"If you base progress on per capita income, then the developing world will not catch up with rich countries for the next three or four hundred years. The difference between our incomes is growing all the time. So we can't define our progress in terms of income, because that will guarantee our failure. We need to find another measure of success."
The measure he came up with was shockingly simple. Happiness.
"And what are our needs for happiness?" he asked. "We need to walk, just as birds need to fly. We need to be around other people. We need beauty. We need contact with nature. And most of all, we need not to be excluded. We need to feel some sort of equality."
Before you dismiss Peñalosa as some hemp-hatted revolutionary, remember that this is a guy who titled his first book Capitalism: The Best Option.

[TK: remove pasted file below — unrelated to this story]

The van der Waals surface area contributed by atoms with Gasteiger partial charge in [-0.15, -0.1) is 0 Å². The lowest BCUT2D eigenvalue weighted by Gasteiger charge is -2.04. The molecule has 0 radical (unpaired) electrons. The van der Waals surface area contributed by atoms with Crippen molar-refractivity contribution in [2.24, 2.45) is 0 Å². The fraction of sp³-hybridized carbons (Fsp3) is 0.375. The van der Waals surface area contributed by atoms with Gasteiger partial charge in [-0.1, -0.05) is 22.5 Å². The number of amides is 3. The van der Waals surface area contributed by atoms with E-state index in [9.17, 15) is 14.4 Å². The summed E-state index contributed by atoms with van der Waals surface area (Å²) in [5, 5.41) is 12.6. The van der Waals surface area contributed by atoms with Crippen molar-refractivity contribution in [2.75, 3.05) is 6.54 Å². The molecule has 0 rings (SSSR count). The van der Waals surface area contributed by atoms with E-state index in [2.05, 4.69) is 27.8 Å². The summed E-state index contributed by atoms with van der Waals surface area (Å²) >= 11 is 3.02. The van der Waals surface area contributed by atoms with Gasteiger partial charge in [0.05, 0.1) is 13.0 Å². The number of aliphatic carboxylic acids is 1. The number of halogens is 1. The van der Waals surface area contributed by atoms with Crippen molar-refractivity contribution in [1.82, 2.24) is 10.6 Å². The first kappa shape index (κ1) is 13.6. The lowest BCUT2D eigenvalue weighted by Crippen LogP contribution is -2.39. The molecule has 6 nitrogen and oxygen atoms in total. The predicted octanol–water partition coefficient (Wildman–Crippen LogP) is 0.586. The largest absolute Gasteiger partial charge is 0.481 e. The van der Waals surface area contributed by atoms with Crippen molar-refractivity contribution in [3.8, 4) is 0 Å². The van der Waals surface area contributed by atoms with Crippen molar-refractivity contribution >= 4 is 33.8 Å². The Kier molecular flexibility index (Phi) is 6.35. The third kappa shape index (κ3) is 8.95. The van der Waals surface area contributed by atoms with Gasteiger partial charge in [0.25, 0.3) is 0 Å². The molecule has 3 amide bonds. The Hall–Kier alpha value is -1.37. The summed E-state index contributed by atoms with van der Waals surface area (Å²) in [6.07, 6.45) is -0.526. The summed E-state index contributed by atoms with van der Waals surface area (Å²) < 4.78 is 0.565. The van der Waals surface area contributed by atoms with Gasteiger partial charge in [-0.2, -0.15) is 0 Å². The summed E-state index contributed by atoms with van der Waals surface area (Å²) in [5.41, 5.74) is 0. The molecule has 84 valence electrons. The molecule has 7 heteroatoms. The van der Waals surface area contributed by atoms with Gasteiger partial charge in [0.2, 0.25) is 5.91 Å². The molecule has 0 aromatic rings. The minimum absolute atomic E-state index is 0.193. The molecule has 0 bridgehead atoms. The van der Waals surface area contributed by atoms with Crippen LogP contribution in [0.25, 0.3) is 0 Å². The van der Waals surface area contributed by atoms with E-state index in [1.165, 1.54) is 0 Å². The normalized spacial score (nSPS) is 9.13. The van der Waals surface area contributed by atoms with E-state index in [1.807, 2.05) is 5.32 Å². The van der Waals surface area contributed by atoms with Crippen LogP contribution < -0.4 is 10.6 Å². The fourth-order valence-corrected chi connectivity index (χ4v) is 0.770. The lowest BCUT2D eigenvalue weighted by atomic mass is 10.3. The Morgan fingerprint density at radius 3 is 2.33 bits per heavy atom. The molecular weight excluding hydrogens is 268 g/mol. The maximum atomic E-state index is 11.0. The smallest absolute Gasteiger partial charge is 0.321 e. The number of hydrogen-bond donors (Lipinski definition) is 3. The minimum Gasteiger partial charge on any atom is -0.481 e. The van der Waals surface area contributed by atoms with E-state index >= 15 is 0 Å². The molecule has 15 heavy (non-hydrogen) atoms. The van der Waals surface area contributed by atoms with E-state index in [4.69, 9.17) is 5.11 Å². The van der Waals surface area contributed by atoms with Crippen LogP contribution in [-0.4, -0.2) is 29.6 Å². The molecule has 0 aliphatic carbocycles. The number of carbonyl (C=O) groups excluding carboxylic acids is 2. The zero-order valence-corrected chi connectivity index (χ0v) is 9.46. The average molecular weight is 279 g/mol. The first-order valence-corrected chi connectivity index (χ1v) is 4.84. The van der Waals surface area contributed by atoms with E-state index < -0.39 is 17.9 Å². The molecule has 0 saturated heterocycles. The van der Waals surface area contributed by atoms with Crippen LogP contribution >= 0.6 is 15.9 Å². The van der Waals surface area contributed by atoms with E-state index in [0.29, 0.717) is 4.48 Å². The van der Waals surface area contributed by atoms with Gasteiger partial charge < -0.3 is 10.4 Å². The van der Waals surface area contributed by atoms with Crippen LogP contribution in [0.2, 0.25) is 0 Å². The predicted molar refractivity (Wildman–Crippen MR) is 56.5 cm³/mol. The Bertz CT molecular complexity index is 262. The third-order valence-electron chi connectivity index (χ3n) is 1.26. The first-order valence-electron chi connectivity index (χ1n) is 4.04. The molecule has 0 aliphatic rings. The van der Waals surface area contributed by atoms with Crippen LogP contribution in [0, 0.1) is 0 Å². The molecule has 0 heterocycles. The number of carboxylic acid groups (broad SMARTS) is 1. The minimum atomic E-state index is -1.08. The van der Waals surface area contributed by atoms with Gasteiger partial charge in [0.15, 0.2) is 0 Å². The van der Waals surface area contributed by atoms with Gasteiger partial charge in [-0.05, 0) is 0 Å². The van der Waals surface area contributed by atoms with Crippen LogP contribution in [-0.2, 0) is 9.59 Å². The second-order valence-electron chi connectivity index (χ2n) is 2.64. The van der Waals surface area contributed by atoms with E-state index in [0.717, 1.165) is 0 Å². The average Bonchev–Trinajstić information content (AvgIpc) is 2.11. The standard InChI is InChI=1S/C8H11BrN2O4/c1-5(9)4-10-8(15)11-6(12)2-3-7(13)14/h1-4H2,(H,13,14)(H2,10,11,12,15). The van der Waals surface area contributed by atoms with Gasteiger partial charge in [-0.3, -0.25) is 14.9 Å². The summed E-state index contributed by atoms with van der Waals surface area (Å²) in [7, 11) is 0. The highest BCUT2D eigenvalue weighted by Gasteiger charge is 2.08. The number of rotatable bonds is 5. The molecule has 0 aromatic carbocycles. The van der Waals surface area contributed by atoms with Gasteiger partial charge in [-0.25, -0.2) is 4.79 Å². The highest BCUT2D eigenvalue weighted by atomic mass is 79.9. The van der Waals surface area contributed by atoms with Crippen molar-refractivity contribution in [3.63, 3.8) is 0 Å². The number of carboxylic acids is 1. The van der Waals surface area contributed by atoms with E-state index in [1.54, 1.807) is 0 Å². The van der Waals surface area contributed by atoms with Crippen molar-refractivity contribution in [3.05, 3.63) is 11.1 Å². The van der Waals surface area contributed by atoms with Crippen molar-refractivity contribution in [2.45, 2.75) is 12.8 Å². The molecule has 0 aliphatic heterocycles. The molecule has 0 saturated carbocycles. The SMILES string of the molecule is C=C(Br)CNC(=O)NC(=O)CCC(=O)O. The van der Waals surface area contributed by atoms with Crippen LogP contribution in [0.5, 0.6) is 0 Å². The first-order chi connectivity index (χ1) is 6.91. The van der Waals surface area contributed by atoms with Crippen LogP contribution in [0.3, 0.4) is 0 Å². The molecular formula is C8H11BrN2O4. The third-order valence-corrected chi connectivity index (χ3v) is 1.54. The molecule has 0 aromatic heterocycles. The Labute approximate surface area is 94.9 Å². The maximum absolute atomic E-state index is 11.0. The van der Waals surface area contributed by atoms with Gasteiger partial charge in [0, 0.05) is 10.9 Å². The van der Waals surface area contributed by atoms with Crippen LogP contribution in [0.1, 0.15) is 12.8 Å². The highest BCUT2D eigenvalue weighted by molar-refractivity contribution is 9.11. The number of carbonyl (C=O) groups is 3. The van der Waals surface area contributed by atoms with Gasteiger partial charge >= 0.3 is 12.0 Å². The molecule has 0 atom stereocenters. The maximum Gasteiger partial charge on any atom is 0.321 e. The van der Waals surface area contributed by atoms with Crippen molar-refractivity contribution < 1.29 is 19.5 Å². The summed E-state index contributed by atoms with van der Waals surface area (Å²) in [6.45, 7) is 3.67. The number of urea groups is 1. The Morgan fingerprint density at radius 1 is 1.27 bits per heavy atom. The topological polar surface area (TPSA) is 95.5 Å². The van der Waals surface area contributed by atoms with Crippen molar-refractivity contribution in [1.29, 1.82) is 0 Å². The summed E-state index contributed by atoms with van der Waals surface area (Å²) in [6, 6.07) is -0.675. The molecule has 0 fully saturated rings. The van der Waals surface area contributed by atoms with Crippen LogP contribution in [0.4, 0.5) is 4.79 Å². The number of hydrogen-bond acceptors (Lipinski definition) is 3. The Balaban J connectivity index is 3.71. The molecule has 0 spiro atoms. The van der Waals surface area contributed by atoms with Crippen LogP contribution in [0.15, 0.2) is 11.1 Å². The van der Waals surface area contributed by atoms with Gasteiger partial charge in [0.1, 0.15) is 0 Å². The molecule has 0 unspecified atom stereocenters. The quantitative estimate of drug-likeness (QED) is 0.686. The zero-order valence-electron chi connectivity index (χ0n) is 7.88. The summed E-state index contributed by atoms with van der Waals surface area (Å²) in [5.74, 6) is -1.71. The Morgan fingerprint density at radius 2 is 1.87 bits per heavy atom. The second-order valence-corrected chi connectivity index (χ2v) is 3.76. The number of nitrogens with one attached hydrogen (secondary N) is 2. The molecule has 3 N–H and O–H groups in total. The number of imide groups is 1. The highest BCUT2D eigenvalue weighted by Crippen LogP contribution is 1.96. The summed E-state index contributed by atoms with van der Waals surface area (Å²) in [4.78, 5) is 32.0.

The problem in Bogota was that most people didn't have access to the public space that is supposed to make such happy things happen. The wealthy had turned city sidewalks into parking lots for cars. Public parks had been fenced off, essentially privatized by neighbours. And for years, the government had been blowing its budgets on highways and road improvements, with the encouragement of Japan's international development agency, which was apparently in the business of creating new markets for Japan's carmakers. So while the wealthy in Bogota could spend their weekends in country clubs or private gardens, the poor had little but jammed streets and televisions to occupy their leisure time. Peñalosa resolved to establish a balance.